What does hot-dip galvanizing mean?
It is a process which consists in producing a metallurgical bond between steel and zinc, in a factory, under carefully controlled conditions. Thus treated, steel acquires corrosion resistance due to a surprising molecular bond between the two metals and cathodic protection.
Pre-galvanizing metals inspection
We only galvanize after a prior thorough inspection of the materials to be processed. The inspection seeks to:
- 1. Determine if the design, welding, manufacturing methods, as well as the general state of the surfaces are suitable to undergo the galvanizing process;
- 2. Detect the presence of paint or other contaminants, requiring the use of additional cleaning steps, using sandblasting or chemical washing;
- 3. Create ventilation openings to facilitate the ventilation and drainage of hollow cavities;
- 4. Check if conditions may affect the galvanizing process other
Cleaning and degreasing
Then comes the surface preparation step, including:
- 1. Using an alkaline solution to degrease and remove oily residues and dirt;
- 2. Dipping in a sulfuric or hydrochloric acid solution to remove all traces of rust and calamine through stripping;
- 3. To increase the steel’s adhesive properties, it is dipped in a zinc ammonium chloride solution. This will also prevent oxidation of the steel prior to dipping in the molten zinc bath.
After the acid cleaning, the steel goes through a zinc ammonium chloride solution to protect it against oxidation before the galvanizing process, ensuring optimum fusion between the steel and the zinc.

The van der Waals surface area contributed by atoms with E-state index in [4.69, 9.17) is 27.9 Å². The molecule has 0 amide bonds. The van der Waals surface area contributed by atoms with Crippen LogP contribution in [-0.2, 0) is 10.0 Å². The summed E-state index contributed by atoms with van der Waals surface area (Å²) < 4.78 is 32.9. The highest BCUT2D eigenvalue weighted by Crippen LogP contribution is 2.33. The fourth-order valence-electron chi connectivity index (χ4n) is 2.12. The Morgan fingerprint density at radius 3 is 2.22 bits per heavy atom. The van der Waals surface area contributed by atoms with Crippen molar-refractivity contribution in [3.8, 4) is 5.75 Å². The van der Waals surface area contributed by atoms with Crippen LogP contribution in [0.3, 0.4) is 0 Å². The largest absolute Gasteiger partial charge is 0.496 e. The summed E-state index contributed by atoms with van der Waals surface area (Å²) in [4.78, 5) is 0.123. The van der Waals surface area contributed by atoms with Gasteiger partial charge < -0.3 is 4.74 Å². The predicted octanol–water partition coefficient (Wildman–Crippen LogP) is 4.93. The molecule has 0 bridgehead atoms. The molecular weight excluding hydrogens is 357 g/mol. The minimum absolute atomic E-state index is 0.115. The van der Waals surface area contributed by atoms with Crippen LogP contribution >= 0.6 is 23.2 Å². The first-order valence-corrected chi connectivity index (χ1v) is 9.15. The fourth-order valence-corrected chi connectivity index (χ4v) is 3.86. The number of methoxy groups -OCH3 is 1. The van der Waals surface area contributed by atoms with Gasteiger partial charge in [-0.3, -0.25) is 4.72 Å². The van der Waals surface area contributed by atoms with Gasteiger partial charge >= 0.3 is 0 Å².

- 1. After having completed all of the surface preparation steps, the steel is dipped in a bath of molten zinc, creating a metallurgical bond by fusing both metals.
- 2. Although it is at the heart of the process, the steel's dipping in the molten zinc is relatively short. Despite this, the steel-zinc metal alloy is optimal as soon as the steel's temperature reaches that of the liquid zinc or 416 degrees centigrade (780 F). As soon as the alloy layers are formed, the steel is gradually removed from the zinc bath, thus creating a uniform and pure surface.
- 1. As soon as it leaves the liquid zinc bath, the steel is dipped in water to facilitate quick handling.
- 2. Other substances may be present in the cooling solutions to facilitate partial passivation of the surfaces, to improve the coating’s life and protect against the onset of premature spots. In the case of steel used in reinforced concrete, chrome cooling is recommended because this process promotes compatibility with concrete mixes.
- 3. In some cases (design standards or end use of the product), dipping is not recommended. Cooling is then done in open air. These procedures are intended to prevent deformation and are also recommended when the surfaces will be painted after galvanizing.
International standards require a certain thickness of the galvanizing layer. Careful inspection will be performed to ensure that the standards are met. If necessary, a certificate will be issued.
Warning: for optimal efficiency and performance, the dipping baths, as well as the procedures and inspection equipment are regularly inspected.